“Meet my other family,” he said.

This feeling of community draws many adults 75 and older to participate in synagogue life.

Although many adults maintain membership in the same congregation for nearly a lifetime, others join following retirement or a move to be closer to family members.

For some, synagogue services and activities reactivate childhood memories.

Being active in synagogue life offers some seniors “a feeling of spiritual fulfillment, an identification to their heritage,” friendship and a sense of satisfaction of being part of a community, says Rabbi Arthur Abrams of Temple Beth Shalom and Jewish Community Center of the Northwest Valley in Sun City.

Family and tradition

What draws seniors to a particular synagogue?

“A lot of times relatives of family members who (belong to a synagogue) move here to retire and they join because their kids are here,” says Joni Cohen, program and membership director at Beth El Congregation.

They often are “looking for something they had back home, wherever that ‘back home’ may be,” says Rabbi Alan Bright of Beth Emeth Congregation of the Northwest Valley.

Many Beth Emeth members moved here from the East Coast.

“They’re used to traditional services; they’re looking for the old traditional style that takes them back to their childhood,” Bright says. “Even if they weren’t necessarily observant, they may have traditional vibes in them from when they grew up and that’s what they’re looking for.”

Lee Shalek, head of the Friendship Club at Temple Beth Sholom in Chandler, says she joined the synagogue almost 30 years ago mainly because “it’s small, which is what I grew up with” and she wanted a Conservative congregation because she grew up in a Conservative home.

She adds that she also joined because it was close to her home and her daughter is a member.

Terry Taubman, executive director at Temple Beth Israel in Scottsdale, says what draws seniors to temple life is “a need for community, a link to Jewish community (and) a link to Jewish family.

“Because of our 80-year history, many families are more than three-generation” members.

Continuity is also important to members of Beth Emeth.

“Many of our people are the original founders and the builders of the current building,” Bright says of the 36-year old congregation.

Sometimes the answer is location.

Peerce, 83, a retired commercial artist, joined Beth El Congregation five years ago because his late wife, Peggy, wanted to live closer to the city.

Abrams says many of his congre-gants moved to the Sun City area because of affordable housing and the way of life.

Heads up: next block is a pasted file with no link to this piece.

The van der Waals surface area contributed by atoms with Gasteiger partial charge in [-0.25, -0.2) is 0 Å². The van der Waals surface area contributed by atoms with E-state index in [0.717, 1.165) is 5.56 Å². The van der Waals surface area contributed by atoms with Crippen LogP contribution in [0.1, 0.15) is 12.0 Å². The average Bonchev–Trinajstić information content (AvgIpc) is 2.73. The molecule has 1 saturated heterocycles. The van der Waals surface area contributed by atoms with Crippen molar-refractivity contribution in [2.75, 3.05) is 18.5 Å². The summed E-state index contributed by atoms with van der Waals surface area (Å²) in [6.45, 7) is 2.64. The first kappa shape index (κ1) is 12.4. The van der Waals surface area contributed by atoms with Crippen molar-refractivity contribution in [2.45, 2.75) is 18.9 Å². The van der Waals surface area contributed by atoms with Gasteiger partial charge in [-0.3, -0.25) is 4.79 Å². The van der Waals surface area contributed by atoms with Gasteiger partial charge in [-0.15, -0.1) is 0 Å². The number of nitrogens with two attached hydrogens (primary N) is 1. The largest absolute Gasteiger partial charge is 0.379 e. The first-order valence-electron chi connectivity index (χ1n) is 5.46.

Social interaction

Adults 75 and older look toward the synagogue to build friendships.

Although they have friends out-side the synagogue, Efrem Melnick of Temple Chai in Phoenix says that most of the friends he and he his wife, Jetta, have are through his synagogue “because that’s where our interests are.”

What draws him to Temple Chai is the feeling of “Jewish community, services and the congregation in general.” He tries to attend services regularly and has participated in adult education programs.

Seniors are “looking also for a social and spiritual activity like chavurahs (friendship groups),” Bright says.

Some social groups are open to the community, while others are limited to synagogue members.

Beth El Super Seniors is open to all seniors over 65. The group, organized by Irving and Frances Horn through Beth El Congregation, holds a luncheon with entertainment once a month.

Emanuel Seniors, for members in their late 60s and above, is run through Temple Emanuel of Tempe. It meets twice monthly, once for a program such as a lunch excursion or guest speaker, and once for a lunch-and-learn session with Rabbi Andrew Straus.

Temple Beth Israel’s Free Spirit Club, open to congregation members, offers trips, parties, theater outings and other events.

Temple Chai’s Dor L’Dor group, for members 62 and older, presents guest speakers, game and card socials and evening affairs.

Synagogues also offer several other ways for seniors to get involved, from sisterhoods and men’s clubs to attending classes.


Educational programming tends to be directed toward people of all ages.

“We try to balance the year with things that will attract different ages,” says Cohen of Beth El.

Taubman says that many seniors attend classes because “they have the time and the interest.”

Classes throughout the Valley range from Torah study and Hebrew to current events.

Temple Beth Shalom, where few members are younger than 60, “has programming just like every other congregation,” Abrams says. He says the synagogue is the “most energetic congregation I have been associated with in my 40 years as a rabbi. We have committees on committees, and we have people here all day because they are retired.”

He also notes that his congregation probably has more participation than those with a wider age range “because our members have more time, they’re more mature and they’re more interested in Jewish life at this age.”

Cohen says that members 75 and older seem to enjoy “more programming in the daytime because they’re not comfortable with driving at night.

“They’re hesitant to go out in the evening unless there is prearranged transportation,” she says.